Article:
South African Wines - Printable Version
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- bharatpaithankar - 08-26-2002 02:22 AM
please give me details of different types of wines in south africa.
- joeyz6 - 08-26-2002 09:57 PM
Hi Mr. B,
I was interested in your question as well, so I found a few old threads (there may be more. To look, just go to the South Africa/Australia category).
I'm a big fan of Pinotage, a hybrid between Pinot Noir and ... hmmm ... I think it was Cinsault, but regardless, I think it was created in South Africa.
Post again if you still have questions.
- Innkeeper - 08-27-2002 06:04 AM
They stand out from the crowd with their pinotage and chenin blanc (usually just call it chenin). They also produce typical New World chardonnay, sauvignon blanc, riesling, merlot, shiraz, and cabernet sauvignon. Some of the SB is similiar to Kiwi SB, but others are as oaky as other New World Sauvignon Blanc.
- Scoop - 08-27-2002 08:31 AM
In South Africa, the traditional term for Chenin Blanc is "Steen", but this is changing on labels to the more internationally familiar "Chenin Blanc". It can run from insipid to very good (Kanu is a nice, inexpensive and widely available example), but it is losing some ground to the better known international varieties that IK mentioned.
- Bucko - 08-27-2002 08:54 AM
I'm boycotting the wines myself due to reverse discrimination and murder of white farmers, the mass rapes of white women, while the authorities seem to be looking the other way.
- toddabod - 08-27-2002 10:44 AM
Bucko, aren't you confused with Zimbabwe???
- Innkeeper - 08-27-2002 11:15 AM
It's a government problem in Zimbabwe, and a crime problem in South Africa. Not much difference. The wine world in SA is a little different as I understand it. Many of the white winery owners have made some preemptive strikes. Some have divided the land and set up black wineries. Some have made some of their employees partners. Others have raised the lot of their employees to the point where others clamor for employment or are held at bay by existing employees.
- Botafogo - 08-27-2002 11:27 AM
Bucko, the orignal Native inhabitants of Sonoma, Napa, Oregon and Washington will be overjoyed at your solidarity in boycotting wines from those areas as well....
[This message has been edited by Botafogo (edited 08-27-2002).]
- Bucko - 08-27-2002 01:50 PM
I don't see them committing felonies, Sweetpea. Not the same argument by far....
- Botafogo - 08-27-2002 02:00 PM
Killing all the natives (The Nowrthwest Indians), forcibly converting them to euro religions, stealing the land they lived on (which they did not believe COULD be owned) and banning their languages were not felonies??? But, this is not the forum to discuss reparations to Native Americans...
- dananne - 08-27-2002 03:05 PM
Avoiding the political side of this conversation, I'll suggest a couple of very nice pinotage wines from SA -- the 1997 from Fleur de Cap ($12 -- great value) and the 1999 Kanonkop ($24 -- a bit pricier, but one of the better ones you'll find, IMHO). Decant the latter for a very smooth, yet earthy pinot noir-like taste. Yum.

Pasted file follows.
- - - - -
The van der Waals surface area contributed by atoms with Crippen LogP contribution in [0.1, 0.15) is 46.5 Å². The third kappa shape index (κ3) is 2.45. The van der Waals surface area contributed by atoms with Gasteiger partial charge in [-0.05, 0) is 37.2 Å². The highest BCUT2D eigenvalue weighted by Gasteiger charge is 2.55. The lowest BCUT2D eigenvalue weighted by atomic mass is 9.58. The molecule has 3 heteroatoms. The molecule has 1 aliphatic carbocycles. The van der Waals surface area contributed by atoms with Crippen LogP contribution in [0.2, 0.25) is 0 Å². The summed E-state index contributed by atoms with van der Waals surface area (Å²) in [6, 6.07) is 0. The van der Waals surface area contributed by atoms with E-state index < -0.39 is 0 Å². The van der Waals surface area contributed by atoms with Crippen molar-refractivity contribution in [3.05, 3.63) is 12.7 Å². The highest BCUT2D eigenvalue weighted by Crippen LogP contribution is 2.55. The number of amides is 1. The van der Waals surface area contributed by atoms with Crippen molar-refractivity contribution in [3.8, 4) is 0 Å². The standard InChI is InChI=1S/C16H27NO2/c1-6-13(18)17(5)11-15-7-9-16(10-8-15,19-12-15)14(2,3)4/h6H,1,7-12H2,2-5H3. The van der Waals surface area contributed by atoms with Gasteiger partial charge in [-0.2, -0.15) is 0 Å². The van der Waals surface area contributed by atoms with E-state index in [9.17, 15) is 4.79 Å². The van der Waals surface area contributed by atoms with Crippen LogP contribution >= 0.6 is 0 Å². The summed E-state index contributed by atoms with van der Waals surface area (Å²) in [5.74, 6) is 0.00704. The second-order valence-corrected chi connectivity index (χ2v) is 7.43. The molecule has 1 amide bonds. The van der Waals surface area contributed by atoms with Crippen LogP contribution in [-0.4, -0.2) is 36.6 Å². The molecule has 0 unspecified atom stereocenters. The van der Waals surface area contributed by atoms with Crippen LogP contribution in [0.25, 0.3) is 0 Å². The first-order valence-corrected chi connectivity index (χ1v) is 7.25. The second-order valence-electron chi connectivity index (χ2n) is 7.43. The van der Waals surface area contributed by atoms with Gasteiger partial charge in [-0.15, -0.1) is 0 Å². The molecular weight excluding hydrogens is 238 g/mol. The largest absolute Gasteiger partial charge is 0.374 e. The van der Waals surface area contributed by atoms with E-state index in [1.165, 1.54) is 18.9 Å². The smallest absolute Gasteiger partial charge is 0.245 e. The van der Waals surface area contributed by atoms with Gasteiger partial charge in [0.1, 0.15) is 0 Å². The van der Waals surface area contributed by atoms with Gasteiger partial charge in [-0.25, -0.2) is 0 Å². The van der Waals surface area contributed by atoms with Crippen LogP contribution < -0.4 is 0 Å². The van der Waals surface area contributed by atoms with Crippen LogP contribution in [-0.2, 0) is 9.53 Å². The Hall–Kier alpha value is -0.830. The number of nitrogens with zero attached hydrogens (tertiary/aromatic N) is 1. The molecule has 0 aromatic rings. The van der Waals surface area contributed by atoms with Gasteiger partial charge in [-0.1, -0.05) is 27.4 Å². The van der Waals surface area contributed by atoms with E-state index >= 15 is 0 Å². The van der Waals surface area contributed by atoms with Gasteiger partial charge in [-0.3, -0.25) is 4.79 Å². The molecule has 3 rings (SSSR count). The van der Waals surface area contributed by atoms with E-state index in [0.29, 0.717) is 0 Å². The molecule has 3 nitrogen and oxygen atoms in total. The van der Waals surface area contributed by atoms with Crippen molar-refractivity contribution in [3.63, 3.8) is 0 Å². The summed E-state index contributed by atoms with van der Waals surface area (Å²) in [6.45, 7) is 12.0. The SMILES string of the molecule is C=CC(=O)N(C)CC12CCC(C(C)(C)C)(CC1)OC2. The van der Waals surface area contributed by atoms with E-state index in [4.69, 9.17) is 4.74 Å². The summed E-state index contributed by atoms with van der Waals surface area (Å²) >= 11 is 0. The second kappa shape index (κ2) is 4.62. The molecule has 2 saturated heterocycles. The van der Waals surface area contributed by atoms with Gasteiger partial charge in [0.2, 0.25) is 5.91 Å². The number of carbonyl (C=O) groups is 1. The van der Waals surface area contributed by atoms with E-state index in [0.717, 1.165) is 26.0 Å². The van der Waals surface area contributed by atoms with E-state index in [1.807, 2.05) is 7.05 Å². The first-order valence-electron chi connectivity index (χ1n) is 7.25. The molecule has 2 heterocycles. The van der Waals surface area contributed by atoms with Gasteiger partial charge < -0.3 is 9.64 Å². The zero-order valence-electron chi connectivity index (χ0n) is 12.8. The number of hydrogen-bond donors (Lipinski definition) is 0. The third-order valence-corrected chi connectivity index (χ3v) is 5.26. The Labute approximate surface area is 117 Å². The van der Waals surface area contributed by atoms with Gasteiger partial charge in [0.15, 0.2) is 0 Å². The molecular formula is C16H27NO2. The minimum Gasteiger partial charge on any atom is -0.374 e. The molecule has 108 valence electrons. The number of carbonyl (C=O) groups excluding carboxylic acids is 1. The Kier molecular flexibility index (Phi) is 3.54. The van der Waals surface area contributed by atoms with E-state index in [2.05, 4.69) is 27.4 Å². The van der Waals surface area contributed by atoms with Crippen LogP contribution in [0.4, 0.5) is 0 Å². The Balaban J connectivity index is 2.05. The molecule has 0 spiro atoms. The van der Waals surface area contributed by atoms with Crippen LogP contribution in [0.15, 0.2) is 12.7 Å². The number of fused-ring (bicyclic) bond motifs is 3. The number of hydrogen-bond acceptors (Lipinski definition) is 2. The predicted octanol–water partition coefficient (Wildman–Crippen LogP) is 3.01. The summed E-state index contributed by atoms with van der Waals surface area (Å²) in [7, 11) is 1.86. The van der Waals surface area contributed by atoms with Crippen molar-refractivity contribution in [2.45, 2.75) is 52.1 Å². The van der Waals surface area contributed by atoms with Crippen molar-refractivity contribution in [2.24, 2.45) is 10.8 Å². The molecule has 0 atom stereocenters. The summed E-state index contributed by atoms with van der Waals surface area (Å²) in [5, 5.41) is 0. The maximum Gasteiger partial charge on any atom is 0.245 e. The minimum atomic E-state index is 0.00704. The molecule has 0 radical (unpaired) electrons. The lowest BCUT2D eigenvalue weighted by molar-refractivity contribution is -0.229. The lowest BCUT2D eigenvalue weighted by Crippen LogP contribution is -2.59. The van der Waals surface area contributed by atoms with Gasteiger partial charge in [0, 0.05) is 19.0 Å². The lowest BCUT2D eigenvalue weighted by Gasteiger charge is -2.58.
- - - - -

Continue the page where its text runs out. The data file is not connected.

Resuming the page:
- zenda2 - 08-27-2002 08:07 PM
I'm boycotting Italian wines for the crimes of the Roman empire against my ancestors 2200 years ago. Nevermind that we came back later and burned & looted the town over and over on behalf of them sobbin' Sabines. I must also protest/boycott French wines for their treatment of the Heugonots and for Haiti in the 17th & 18th century. Who could drink German wines after WWII? Or Spanish wines after Franco? Africa has blood diamonds and wine, Oz and North and South America will always be just colonial oppressors, surely nothing good can ever come of 'em. There's always Greek wine...but then the Cypriots cry out. Algerian wine I think we can dismiss. Balkan wines...too many recent sins to list here.
Begorra. Make mine Guiness.
- Bucko - 08-27-2002 10:21 PM
LOL! Got the skunk poked real good here, eh? Oh the trolls are becoming too easy these days......
- winoweenie - 08-28-2002 08:33 AM
After much introspection, agonizing, and self-doubt I've reached a decision that will more than likely send shock waves thru the Arizona wine industry. With trepidation, and a thorough examination of my roots (they be grey) I've decided to not drink anymore Arizona wines. Our states history is rife with the settlers coming in from east of the big M and taking the Ho-Ho-Kums' land , cattle and lovely daughters and exiling them back into the inhospitable desert. If they weren't extinct as a race because of this I personally would spear-head a reparations program in the current legislature. SHEESH!!WW
- Scoop - 08-28-2002 08:45 AM
Speaking of politics, there's of course the huge UN Conference on Sustainable Development (Earth Summit II) going on right now in Johannesburg, SA, and you can bet your bottom rand that the SA wine industry will be all over the thousands of bureaucrats, politicians, environmentalists, media and NGOs gathered at the various receptions, etc. over the next week or so. Irrespective of political orientation, this certainly presents a great international marketing opportunity for SA wines right in their own back yard.
Perhaps Colin Powell will bring back a mixed case for the otherwise occupied W. Administration.
- Thomas - 08-28-2002 11:58 AM
Being completely oblivious and apolitical, I decided I need to get involved. I am boycotting all wines from Utah until every man gives up at least 12 of his wives--it's a start.
Zenda, you hit the nail right on the head--and it was Bucko's head--gaffaw, gaffaw (or is that guffaw, never can get it straight)!
[This message has been edited by foodie (edited 08-28-2002).]
- Bucko - 08-28-2002 05:53 PM
Not my head! It will break the hammer! Didn't murder and mayhem start with Cain and Able? No one has clean hands or history. Can't we just all get along?
RodneyKBucko (boycotting NY because Foodie lives there)